Patuxay, the War monument in Vientiane


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  • Vang Vieng

Vang Vieng has been known for a long time has a party place, where the main attraction was to go down the river in a tube, and to stop every 100 metres or so at the several bars along it. No need to say that everyone was ending up really drunk and of course with time accidents happened (even deaths). So the whole thing has now been downsized a lot and out of the 50 bars or so, only 4 remains. And where maybe in the beginning it was really about tubing and going down the river, now the first and last bars are only at a mere 500 metres from each other so most of the people stop at the last bar and get a ride back in a tuktuk instead of carrying on for 2 to 3 hours on a perfectly still river (that was just before the rainy season so the river was at its driest level). Anyway the whole experience was quite fun, we met nice and funny people, but I could definitely see how it could go wrong if you keep drinking and don't pay attention to the time (it gets dark right after 6pm). Being drunk and on the river in the dark for a few hours was probably not a good idea... :)

Anyway Vang Vieng is not just about tubing but also has stunning landscapes to offer with limestones mountains covered by vegetation, caves to explore, lagoons to jump in, etc...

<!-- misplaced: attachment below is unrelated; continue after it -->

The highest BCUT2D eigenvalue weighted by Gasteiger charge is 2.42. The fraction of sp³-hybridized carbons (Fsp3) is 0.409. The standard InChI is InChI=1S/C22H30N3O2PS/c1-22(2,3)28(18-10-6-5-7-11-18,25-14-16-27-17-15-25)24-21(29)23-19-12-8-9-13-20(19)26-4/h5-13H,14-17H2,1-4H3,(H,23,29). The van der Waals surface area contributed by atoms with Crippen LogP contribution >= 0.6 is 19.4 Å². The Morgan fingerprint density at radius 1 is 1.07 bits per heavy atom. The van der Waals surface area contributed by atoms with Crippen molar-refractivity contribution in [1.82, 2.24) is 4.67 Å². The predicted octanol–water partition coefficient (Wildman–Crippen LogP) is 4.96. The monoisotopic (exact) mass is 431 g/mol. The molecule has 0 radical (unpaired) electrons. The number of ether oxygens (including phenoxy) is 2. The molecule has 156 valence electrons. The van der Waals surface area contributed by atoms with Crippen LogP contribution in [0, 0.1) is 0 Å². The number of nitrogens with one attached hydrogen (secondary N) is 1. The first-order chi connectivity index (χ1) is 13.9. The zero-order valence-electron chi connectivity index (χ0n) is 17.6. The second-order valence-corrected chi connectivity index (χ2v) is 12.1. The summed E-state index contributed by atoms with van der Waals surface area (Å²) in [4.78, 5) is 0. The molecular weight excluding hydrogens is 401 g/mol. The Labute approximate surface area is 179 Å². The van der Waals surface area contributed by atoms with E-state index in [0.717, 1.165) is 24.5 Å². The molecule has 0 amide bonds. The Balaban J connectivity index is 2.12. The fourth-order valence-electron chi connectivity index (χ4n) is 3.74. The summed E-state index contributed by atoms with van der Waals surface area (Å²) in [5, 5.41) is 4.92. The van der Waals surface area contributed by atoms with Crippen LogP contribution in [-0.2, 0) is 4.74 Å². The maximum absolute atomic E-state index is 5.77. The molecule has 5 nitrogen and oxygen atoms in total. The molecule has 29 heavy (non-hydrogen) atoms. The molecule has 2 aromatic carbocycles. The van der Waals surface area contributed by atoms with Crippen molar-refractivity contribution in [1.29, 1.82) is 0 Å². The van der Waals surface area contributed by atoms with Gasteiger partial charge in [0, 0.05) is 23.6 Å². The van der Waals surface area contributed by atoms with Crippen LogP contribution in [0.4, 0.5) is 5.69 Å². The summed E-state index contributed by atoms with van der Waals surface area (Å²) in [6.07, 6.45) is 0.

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The Blue lagoon

The Blue lagoon


Renting a motorbike is a lot of fun but can be a bit risky...

Renting a motorbike is a lot of fun but can be a bit risky...

  • Luang Prabang

The journey continued in Luang Prabang, a small city classified as an UNESCO World Heritage Site since 1995 and located between the Nam Khan and Mekong River. Here tons of tuktuk drivers will approach you in the main street, asking you if you want to go to the waterfalls, elephant villages or some temples... then later in the evening the same people will change their offers for the bowling alley (the only place opened late at night) or to sell you all type of drugs or again to take you to the "ladies boom boom"... Hum.....
Anyway I had a good time there, and we even managed to find a place completely randomly where to play pétanque (french balls game) while enjoying some cold beers with the locals, great fun!

One of the main temples in Luang Prabang

One of the main temples in Luang Prabang